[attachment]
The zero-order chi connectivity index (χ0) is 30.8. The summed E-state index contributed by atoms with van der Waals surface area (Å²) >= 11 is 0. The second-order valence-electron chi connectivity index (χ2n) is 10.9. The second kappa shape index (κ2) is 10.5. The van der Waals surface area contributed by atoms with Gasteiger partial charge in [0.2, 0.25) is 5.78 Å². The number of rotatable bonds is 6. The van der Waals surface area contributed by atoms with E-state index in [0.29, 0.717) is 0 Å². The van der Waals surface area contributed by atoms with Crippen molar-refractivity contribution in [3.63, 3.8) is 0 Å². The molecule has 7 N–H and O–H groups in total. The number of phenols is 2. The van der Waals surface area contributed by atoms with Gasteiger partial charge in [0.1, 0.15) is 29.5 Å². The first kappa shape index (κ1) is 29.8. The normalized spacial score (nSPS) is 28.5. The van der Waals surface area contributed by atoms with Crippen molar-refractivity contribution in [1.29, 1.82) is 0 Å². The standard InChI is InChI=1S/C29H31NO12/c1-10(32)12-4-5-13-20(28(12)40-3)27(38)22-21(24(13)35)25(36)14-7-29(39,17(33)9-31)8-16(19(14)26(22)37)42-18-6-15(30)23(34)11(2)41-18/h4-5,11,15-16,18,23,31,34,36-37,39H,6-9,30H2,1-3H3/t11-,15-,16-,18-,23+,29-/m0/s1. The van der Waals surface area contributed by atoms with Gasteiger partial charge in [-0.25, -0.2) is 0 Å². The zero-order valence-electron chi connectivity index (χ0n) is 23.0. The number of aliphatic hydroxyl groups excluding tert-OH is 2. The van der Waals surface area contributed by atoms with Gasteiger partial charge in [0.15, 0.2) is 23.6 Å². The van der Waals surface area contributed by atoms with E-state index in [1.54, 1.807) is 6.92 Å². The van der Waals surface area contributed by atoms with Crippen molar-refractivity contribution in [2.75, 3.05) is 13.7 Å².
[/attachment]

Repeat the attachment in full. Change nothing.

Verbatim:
The zero-order chi connectivity index (χ0) is 30.8. The summed E-state index contributed by atoms with van der Waals surface area (Å²) >= 11 is 0. The second-order valence-electron chi connectivity index (χ2n) is 10.9. The second kappa shape index (κ2) is 10.5. The van der Waals surface area contributed by atoms with Gasteiger partial charge in [0.2, 0.25) is 5.78 Å². The number of rotatable bonds is 6. The van der Waals surface area contributed by atoms with E-state index in [0.29, 0.717) is 0 Å². The van der Waals surface area contributed by atoms with Crippen molar-refractivity contribution in [3.63, 3.8) is 0 Å². The molecule has 7 N–H and O–H groups in total. The number of phenols is 2. The van der Waals surface area contributed by atoms with Gasteiger partial charge in [0.1, 0.15) is 29.5 Å². The first kappa shape index (κ1) is 29.8. The normalized spacial score (nSPS) is 28.5. The van der Waals surface area contributed by atoms with Crippen molar-refractivity contribution in [1.29, 1.82) is 0 Å². The standard InChI is InChI=1S/C29H31NO12/c1-10(32)12-4-5-13-20(28(12)40-3)27(38)22-21(24(13)35)25(36)14-7-29(39,17(33)9-31)8-16(19(14)26(22)37)42-18-6-15(30)23(34)11(2)41-18/h4-5,11,15-16,18,23,31,34,36-37,39H,6-9,30H2,1-3H3/t11-,15-,16-,18-,23+,29-/m0/s1. The van der Waals surface area contributed by atoms with Gasteiger partial charge in [-0.25, -0.2) is 0 Å². The zero-order valence-electron chi connectivity index (χ0n) is 23.0. The number of aliphatic hydroxyl groups excluding tert-OH is 2. The van der Waals surface area contributed by atoms with Gasteiger partial charge in [0.15, 0.2) is 23.6 Å². The van der Waals surface area contributed by atoms with E-state index in [1.54, 1.807) is 6.92 Å². The van der Waals surface area contributed by atoms with Crippen molar-refractivity contribution in [2.75, 3.05) is 13.7 Å².